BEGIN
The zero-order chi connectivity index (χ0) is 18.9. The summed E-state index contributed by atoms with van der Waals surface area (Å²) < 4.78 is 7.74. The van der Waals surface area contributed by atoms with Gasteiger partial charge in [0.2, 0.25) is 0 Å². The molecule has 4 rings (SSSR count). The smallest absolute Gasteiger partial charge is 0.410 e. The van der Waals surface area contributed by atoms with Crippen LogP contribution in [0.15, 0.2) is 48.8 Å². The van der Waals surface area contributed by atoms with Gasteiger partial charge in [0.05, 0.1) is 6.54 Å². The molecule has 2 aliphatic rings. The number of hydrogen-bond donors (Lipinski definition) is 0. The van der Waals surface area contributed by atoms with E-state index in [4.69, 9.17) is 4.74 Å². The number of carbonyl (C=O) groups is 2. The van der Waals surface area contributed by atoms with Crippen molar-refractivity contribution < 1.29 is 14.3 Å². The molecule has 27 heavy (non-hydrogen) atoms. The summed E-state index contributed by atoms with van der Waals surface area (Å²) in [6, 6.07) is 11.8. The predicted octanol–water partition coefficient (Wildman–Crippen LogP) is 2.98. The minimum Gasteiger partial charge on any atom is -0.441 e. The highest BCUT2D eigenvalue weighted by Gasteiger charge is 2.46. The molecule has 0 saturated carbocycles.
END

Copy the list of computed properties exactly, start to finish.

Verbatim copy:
The zero-order chi connectivity index (χ0) is 18.9. The summed E-state index contributed by atoms with van der Waals surface area (Å²) < 4.78 is 7.74. The van der Waals surface area contributed by atoms with Gasteiger partial charge in [0.2, 0.25) is 0 Å². The molecule has 4 rings (SSSR count). The smallest absolute Gasteiger partial charge is 0.410 e. The van der Waals surface area contributed by atoms with Crippen LogP contribution in [0.15, 0.2) is 48.8 Å². The van der Waals surface area contributed by atoms with Gasteiger partial charge in [0.05, 0.1) is 6.54 Å². The molecule has 2 aliphatic rings. The number of hydrogen-bond donors (Lipinski definition) is 0. The van der Waals surface area contributed by atoms with E-state index in [4.69, 9.17) is 4.74 Å². The number of carbonyl (C=O) groups is 2. The van der Waals surface area contributed by atoms with Crippen molar-refractivity contribution < 1.29 is 14.3 Å². The molecule has 27 heavy (non-hydrogen) atoms. The summed E-state index contributed by atoms with van der Waals surface area (Å²) in [6, 6.07) is 11.8. The predicted octanol–water partition coefficient (Wildman–Crippen LogP) is 2.98. The minimum Gasteiger partial charge on any atom is -0.441 e. The highest BCUT2D eigenvalue weighted by Gasteiger charge is 2.46. The molecule has 0 saturated carbocycles.